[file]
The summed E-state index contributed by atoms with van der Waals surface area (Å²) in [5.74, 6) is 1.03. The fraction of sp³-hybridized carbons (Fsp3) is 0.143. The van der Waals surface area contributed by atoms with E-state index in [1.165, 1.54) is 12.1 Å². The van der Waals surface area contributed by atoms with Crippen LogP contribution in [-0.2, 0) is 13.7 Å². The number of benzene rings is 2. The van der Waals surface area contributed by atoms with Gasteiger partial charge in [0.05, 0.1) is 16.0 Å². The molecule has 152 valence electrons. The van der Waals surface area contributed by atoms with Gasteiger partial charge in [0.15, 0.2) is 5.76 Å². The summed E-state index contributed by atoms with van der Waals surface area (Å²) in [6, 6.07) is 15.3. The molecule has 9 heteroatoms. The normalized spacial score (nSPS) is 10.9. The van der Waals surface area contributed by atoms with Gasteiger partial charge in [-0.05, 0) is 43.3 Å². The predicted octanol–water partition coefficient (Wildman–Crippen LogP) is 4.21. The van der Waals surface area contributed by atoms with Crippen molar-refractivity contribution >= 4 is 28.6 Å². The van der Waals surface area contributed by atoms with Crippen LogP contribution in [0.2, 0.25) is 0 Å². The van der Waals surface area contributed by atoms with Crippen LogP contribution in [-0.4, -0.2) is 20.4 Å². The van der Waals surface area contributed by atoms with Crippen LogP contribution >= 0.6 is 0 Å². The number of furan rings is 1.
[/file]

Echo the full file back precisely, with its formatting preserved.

The summed E-state index contributed by atoms with van der Waals surface area (Å²) in [5.74, 6) is 1.03. The fraction of sp³-hybridized carbons (Fsp3) is 0.143. The van der Waals surface area contributed by atoms with E-state index in [1.165, 1.54) is 12.1 Å². The van der Waals surface area contributed by atoms with Crippen LogP contribution in [-0.2, 0) is 13.7 Å². The number of benzene rings is 2. The van der Waals surface area contributed by atoms with Gasteiger partial charge in [0.05, 0.1) is 16.0 Å². The molecule has 152 valence electrons. The van der Waals surface area contributed by atoms with Gasteiger partial charge in [0.15, 0.2) is 5.76 Å². The summed E-state index contributed by atoms with van der Waals surface area (Å²) in [6, 6.07) is 15.3. The molecule has 9 heteroatoms. The normalized spacial score (nSPS) is 10.9. The van der Waals surface area contributed by atoms with Gasteiger partial charge in [-0.05, 0) is 43.3 Å². The predicted octanol–water partition coefficient (Wildman–Crippen LogP) is 4.21. The van der Waals surface area contributed by atoms with Crippen molar-refractivity contribution >= 4 is 28.6 Å². The van der Waals surface area contributed by atoms with Crippen LogP contribution in [0.2, 0.25) is 0 Å². The van der Waals surface area contributed by atoms with Crippen LogP contribution in [-0.4, -0.2) is 20.4 Å². The van der Waals surface area contributed by atoms with Crippen LogP contribution >= 0.6 is 0 Å². The number of furan rings is 1.